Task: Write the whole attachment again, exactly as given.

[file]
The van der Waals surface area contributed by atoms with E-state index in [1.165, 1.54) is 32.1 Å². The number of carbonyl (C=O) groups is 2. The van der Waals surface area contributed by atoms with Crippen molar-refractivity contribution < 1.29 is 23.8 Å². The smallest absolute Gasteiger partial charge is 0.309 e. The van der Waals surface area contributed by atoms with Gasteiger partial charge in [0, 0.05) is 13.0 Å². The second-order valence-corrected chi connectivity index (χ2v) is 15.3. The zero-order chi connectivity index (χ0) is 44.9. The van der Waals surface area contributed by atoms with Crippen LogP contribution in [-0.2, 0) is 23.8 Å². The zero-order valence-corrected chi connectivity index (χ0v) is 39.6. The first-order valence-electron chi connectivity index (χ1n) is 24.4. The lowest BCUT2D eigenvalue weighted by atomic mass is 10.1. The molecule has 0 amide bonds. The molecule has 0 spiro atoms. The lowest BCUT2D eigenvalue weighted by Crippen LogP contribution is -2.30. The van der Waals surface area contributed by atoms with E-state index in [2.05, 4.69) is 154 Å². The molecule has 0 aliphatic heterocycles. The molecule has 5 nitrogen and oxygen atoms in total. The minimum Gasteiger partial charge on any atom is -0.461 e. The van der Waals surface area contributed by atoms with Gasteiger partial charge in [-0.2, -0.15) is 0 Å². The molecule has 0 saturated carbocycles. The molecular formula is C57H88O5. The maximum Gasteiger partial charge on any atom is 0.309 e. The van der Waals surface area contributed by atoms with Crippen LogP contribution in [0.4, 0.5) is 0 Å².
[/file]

The van der Waals surface area contributed by atoms with E-state index in [1.165, 1.54) is 32.1 Å². The number of carbonyl (C=O) groups is 2. The van der Waals surface area contributed by atoms with Crippen molar-refractivity contribution < 1.29 is 23.8 Å². The smallest absolute Gasteiger partial charge is 0.309 e. The van der Waals surface area contributed by atoms with Gasteiger partial charge in [0, 0.05) is 13.0 Å². The second-order valence-corrected chi connectivity index (χ2v) is 15.3. The zero-order chi connectivity index (χ0) is 44.9. The van der Waals surface area contributed by atoms with Crippen LogP contribution in [-0.2, 0) is 23.8 Å². The zero-order valence-corrected chi connectivity index (χ0v) is 39.6. The first-order valence-electron chi connectivity index (χ1n) is 24.4. The lowest BCUT2D eigenvalue weighted by atomic mass is 10.1. The molecule has 0 amide bonds. The molecule has 0 spiro atoms. The lowest BCUT2D eigenvalue weighted by Crippen LogP contribution is -2.30. The van der Waals surface area contributed by atoms with E-state index in [2.05, 4.69) is 154 Å². The molecule has 0 aliphatic heterocycles. The molecule has 5 nitrogen and oxygen atoms in total. The minimum Gasteiger partial charge on any atom is -0.461 e. The van der Waals surface area contributed by atoms with Gasteiger partial charge in [-0.2, -0.15) is 0 Å². The molecule has 0 saturated carbocycles. The molecular formula is C57H88O5. The maximum Gasteiger partial charge on any atom is 0.309 e. The van der Waals surface area contributed by atoms with Crippen LogP contribution in [0.4, 0.5) is 0 Å².